During the human postnatal developmental process, extensive tissue and morphological changes occur. Many take place in the first few years of life but substantial development for several body regions continues well into young adulthood. Along with overall change in size, these material and structural changes influence the biomechanical response of child such that they respond differently to traumatic load than an adult. Understanding the unique biomechanical response of the child is challenging, as compared to the wealth of biomechanical data on the adult response to trauma, pediatric biomechanical data are relatively sparse. As a result, quantitative scaling relationships based on anatomical and material differences have been historically used to understand the biomechanics of the child. The last decade, however, has seen a tremendous increase in contributions to the biomechanics literature based upon pediatric subjects – volunteers, post-mortem human subjects, and animal models – thus increasing our knowledge of how to design injury mitigation systems to protect the young.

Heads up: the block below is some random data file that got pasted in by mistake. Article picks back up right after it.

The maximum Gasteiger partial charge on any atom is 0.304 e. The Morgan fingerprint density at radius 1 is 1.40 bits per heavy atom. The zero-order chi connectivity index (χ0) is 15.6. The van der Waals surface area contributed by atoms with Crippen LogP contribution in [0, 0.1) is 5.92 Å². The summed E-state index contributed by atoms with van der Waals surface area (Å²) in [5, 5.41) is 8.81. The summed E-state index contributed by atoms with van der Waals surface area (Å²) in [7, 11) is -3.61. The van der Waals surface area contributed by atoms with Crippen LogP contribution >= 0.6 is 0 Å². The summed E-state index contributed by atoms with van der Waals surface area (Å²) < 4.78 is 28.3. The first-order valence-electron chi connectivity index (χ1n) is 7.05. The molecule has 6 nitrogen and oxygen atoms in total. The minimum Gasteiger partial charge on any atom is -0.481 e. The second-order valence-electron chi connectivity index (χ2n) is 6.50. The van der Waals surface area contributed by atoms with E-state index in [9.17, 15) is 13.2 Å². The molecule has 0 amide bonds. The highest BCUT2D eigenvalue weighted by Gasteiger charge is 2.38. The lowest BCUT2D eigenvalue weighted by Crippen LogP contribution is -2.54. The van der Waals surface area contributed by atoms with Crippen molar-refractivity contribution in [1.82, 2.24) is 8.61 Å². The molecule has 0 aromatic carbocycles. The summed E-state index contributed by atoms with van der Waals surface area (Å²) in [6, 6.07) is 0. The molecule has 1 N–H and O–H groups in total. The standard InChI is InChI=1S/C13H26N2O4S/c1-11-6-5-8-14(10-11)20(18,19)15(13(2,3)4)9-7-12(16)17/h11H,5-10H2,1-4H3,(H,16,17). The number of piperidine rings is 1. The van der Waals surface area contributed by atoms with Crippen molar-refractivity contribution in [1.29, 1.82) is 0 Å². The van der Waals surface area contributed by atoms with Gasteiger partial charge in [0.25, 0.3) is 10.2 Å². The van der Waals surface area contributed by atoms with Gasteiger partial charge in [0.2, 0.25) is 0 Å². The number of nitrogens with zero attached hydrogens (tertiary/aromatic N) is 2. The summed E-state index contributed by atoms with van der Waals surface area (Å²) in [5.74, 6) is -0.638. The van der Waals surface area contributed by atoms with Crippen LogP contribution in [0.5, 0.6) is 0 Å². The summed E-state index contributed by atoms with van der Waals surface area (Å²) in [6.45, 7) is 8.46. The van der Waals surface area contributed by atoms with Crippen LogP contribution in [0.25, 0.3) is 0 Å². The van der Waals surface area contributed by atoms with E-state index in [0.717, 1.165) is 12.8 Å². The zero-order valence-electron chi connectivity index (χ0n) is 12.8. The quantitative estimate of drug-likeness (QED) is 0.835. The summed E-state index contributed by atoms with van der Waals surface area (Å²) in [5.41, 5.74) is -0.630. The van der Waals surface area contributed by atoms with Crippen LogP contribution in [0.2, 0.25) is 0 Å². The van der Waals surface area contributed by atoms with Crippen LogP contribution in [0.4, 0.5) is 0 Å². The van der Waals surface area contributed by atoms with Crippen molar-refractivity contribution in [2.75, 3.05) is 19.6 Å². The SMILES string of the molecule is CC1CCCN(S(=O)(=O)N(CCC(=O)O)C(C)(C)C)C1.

In this chapter, aspects of developmental anatomy and biomechanical knowledge are reviewed to provide context for pediatric human injury prediction. Emphasis is initially placed on the head and brain as this body region represents the most common seriously injured body region for children in virtually all unintentional injury modes. Specifically, head injuries are particularly relevant clinically as the developing brain is difficult to evaluate and treat, and even mild brain injuries in childhood can lead to deficits that remain long after the injury. Discussion follows on the cervical spine and thorax as these body regions are not only important from an injury mitigation standpoint but they govern the kinematics of the head during traumatic loading and therefore play a role in head injury protection. A brief description follows for the other body regions: the abdomen and extremities as well as an outline of the scaling theory used by many researchers to scale adult biomechanical data to the child. The biomechanics data contained in this chapter may assist in improving the accuracy of pediatric injury criteria and the biofidelity of child anthropometric test devices (ATD) and human body computer models. Because of space limitations, this chapter does not serve as an inclusive data repository for all pediatric material property and biomechanical response data but rather summarizes the seminal publications in the field and directs the reader to other resources for more detailed data.